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October 7, 2005

The Oregon Assisted Suicide Law

Topics: Assisted Suicide

The United States Supreme Court heard oral arguments this week in Gonzales v. Oregon, a case which tests whether the federal government can be forced to facilitate assisted suicide through the use of federally controlled drugs whenever a state no longer prevents assisting suicide as a matter of state law.

In commenting on the case, Burke Balch, J.D., Director of the National Right to Life Committee's Robert Powell Center for Medical Ethics, said, "The Bush Administration has properly determined that federally controlled medical drugs should be used to heal and help, not to kill. Most Americans do not want their federal government to be forced to facilitate euthanasia."

Not Dead Yet, a disability advocate organization opposes the Oregon Law as well:

The Oregon Law grants civil and criminal immunity to physicians providing lethal prescriptions based on a stated claim of "good faith" belief that the person was terminal, acting voluntarily, and that other statutory criteria were met. This is the lowest culpability standard possible, even below that of "negligence," which is the minimum standard governing other physician duties. As the Oregon Reports on physician-assisted suicide make clear, the state has not been able to assess the extent of non-reporting or noncompliance with the law's purported safeguards. There are no enforcement provisions in the law, and the reports themselves demonstrate that non-terminal people are receiving lethal prescriptions.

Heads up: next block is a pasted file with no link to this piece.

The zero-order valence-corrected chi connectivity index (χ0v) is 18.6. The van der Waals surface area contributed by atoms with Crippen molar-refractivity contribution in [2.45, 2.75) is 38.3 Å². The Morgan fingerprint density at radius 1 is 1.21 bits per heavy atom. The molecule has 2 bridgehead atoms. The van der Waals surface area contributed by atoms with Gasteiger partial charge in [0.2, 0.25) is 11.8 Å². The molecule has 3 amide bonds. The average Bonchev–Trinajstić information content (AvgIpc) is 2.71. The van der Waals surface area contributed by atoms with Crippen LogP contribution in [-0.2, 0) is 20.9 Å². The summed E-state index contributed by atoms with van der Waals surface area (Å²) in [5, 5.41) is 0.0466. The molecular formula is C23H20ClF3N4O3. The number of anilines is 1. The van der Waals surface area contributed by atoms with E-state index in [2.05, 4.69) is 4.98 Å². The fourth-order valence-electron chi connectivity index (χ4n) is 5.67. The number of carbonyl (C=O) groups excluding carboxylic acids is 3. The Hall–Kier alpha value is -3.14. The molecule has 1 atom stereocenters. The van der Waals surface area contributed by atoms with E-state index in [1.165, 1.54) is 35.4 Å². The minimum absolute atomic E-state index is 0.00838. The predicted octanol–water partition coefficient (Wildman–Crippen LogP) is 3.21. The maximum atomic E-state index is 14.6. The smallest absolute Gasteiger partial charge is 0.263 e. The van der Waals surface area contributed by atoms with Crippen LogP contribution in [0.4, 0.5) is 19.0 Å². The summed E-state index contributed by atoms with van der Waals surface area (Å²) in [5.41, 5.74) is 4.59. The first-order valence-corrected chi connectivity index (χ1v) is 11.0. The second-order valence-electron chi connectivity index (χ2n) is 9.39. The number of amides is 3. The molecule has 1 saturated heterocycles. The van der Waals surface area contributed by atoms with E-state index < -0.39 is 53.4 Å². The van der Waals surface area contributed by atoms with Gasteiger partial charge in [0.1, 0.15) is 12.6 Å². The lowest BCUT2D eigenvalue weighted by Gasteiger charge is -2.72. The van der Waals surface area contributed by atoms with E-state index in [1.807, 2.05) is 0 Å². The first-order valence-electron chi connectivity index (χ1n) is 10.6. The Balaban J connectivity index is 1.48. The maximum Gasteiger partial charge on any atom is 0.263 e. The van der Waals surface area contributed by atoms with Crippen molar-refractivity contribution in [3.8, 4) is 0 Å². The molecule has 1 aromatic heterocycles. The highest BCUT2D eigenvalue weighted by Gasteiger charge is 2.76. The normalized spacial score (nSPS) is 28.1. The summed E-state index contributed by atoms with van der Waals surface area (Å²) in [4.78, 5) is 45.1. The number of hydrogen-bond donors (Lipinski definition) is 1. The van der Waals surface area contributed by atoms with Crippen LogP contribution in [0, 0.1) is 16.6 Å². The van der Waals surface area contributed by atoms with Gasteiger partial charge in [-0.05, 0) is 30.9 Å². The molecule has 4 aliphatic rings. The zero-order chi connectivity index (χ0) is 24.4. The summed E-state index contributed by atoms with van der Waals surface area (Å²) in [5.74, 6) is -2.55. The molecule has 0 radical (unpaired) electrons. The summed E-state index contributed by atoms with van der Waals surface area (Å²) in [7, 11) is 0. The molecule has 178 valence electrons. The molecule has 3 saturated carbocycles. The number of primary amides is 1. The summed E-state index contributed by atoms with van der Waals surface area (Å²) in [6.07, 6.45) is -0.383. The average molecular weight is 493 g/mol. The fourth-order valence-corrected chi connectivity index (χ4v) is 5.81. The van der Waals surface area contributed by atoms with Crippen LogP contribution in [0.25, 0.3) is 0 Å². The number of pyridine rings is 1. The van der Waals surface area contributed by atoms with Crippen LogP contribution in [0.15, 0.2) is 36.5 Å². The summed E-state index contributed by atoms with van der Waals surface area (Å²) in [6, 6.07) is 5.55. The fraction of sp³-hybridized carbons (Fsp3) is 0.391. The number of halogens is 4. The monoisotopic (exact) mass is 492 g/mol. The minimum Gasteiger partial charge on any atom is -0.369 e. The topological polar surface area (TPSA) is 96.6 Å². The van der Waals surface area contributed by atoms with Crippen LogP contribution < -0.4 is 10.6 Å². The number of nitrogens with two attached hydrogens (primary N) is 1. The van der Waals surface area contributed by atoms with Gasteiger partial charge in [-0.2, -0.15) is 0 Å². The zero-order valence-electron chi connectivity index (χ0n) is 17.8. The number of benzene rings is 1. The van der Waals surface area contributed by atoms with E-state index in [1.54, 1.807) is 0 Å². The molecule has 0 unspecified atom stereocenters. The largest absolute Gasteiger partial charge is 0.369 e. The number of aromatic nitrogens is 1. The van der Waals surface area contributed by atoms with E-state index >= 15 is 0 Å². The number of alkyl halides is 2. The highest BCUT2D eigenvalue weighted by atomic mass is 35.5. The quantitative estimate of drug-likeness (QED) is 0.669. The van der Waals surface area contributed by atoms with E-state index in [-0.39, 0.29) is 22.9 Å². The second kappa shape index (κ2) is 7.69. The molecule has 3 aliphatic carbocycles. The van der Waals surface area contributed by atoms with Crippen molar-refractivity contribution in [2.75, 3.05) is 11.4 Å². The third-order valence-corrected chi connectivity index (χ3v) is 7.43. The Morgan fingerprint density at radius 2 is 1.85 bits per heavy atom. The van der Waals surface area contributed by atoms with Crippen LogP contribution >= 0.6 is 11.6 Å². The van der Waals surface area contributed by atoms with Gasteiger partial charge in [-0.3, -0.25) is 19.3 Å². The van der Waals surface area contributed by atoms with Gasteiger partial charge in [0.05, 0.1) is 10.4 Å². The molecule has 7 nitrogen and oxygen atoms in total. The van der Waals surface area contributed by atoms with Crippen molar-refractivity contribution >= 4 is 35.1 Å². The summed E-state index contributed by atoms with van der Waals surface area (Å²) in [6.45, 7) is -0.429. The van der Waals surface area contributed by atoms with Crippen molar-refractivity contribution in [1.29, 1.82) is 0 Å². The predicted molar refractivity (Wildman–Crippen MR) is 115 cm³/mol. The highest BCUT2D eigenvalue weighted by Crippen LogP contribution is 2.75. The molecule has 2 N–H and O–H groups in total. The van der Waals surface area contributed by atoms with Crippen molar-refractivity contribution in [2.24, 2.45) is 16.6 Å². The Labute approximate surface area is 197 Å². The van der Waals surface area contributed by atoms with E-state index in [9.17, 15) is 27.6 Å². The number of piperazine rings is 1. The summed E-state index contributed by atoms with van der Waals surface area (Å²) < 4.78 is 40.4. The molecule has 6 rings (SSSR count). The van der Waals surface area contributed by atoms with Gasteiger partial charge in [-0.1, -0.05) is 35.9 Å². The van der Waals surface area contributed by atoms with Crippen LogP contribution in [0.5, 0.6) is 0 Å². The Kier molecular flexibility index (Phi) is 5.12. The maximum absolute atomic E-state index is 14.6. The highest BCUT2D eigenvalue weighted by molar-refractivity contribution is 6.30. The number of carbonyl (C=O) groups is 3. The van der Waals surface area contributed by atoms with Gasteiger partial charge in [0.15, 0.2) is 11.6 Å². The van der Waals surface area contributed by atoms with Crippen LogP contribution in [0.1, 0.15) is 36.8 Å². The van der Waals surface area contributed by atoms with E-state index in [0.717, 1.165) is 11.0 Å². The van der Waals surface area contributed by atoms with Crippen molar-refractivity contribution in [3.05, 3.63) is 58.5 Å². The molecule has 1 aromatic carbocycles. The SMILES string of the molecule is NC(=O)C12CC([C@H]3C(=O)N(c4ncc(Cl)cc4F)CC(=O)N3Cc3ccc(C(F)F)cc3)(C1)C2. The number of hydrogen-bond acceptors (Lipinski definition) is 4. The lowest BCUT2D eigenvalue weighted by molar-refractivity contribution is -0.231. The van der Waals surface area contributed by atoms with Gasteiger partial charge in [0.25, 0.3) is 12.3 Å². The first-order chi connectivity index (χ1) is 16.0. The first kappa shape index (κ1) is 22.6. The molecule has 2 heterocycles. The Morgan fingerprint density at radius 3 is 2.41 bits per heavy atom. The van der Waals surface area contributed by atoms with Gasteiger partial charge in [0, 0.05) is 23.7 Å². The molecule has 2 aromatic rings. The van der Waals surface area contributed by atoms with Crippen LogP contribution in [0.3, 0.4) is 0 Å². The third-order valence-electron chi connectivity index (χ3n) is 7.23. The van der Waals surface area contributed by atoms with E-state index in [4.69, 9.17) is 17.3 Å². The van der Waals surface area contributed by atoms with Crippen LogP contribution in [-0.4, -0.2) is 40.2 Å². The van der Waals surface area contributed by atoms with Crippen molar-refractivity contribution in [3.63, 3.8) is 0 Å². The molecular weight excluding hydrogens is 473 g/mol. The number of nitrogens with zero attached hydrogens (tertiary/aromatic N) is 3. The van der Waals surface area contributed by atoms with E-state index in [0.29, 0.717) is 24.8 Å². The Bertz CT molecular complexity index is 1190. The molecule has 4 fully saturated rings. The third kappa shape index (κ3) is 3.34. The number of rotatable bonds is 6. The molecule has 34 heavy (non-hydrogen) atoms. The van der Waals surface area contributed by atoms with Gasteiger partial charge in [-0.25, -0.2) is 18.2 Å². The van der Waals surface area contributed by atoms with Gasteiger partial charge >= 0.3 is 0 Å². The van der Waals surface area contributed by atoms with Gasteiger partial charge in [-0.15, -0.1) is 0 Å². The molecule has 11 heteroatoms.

More disturbingly, the reasons doctors actually report for issuing lethal prescriptions are the patient's "loss of autonomy" (87 percent), "loss of dignity" (80 percent), and "feelings of being a burden" (36 percent). People with disabilities are concerned that these psycho-social factors are being widely accepted as sufficient justification for assisted suicide, with most physicians not even asking for a psychological consultation (5 percent in 2004, 16 percent overall or the intervention of a social worker familiar with home and community-based services that might alleviate these feelings. The societal message is "so what?" or "who cares?" Recent government reports rank Oregon highest in the nation in elder suicide.

Posted by tim at October 7, 2005 8:26 AM


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